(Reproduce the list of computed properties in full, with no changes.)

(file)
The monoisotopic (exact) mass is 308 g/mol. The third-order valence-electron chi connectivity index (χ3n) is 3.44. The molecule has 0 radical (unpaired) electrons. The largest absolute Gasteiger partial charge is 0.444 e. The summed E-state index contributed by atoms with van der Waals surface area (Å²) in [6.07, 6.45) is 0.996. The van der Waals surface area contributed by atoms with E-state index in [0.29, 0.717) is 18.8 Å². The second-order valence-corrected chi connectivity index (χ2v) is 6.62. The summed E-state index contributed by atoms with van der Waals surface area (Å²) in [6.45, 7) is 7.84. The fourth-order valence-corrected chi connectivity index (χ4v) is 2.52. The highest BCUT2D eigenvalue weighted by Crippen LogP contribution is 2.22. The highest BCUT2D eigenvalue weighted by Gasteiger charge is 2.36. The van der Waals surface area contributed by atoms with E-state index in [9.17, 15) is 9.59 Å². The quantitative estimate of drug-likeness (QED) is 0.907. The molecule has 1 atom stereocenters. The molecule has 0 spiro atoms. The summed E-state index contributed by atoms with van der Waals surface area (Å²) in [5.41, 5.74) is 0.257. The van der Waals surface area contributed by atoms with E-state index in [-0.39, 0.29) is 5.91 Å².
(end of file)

The monoisotopic (exact) mass is 308 g/mol. The third-order valence-electron chi connectivity index (χ3n) is 3.44. The molecule has 0 radical (unpaired) electrons. The largest absolute Gasteiger partial charge is 0.444 e. The summed E-state index contributed by atoms with van der Waals surface area (Å²) in [6.07, 6.45) is 0.996. The van der Waals surface area contributed by atoms with E-state index in [0.29, 0.717) is 18.8 Å². The second-order valence-corrected chi connectivity index (χ2v) is 6.62. The summed E-state index contributed by atoms with van der Waals surface area (Å²) in [6.45, 7) is 7.84. The fourth-order valence-corrected chi connectivity index (χ4v) is 2.52. The highest BCUT2D eigenvalue weighted by Crippen LogP contribution is 2.22. The highest BCUT2D eigenvalue weighted by Gasteiger charge is 2.36. The van der Waals surface area contributed by atoms with E-state index in [9.17, 15) is 9.59 Å². The quantitative estimate of drug-likeness (QED) is 0.907. The molecule has 1 atom stereocenters. The molecule has 0 spiro atoms. The summed E-state index contributed by atoms with van der Waals surface area (Å²) in [5.41, 5.74) is 0.257. The van der Waals surface area contributed by atoms with E-state index in [-0.39, 0.29) is 5.91 Å².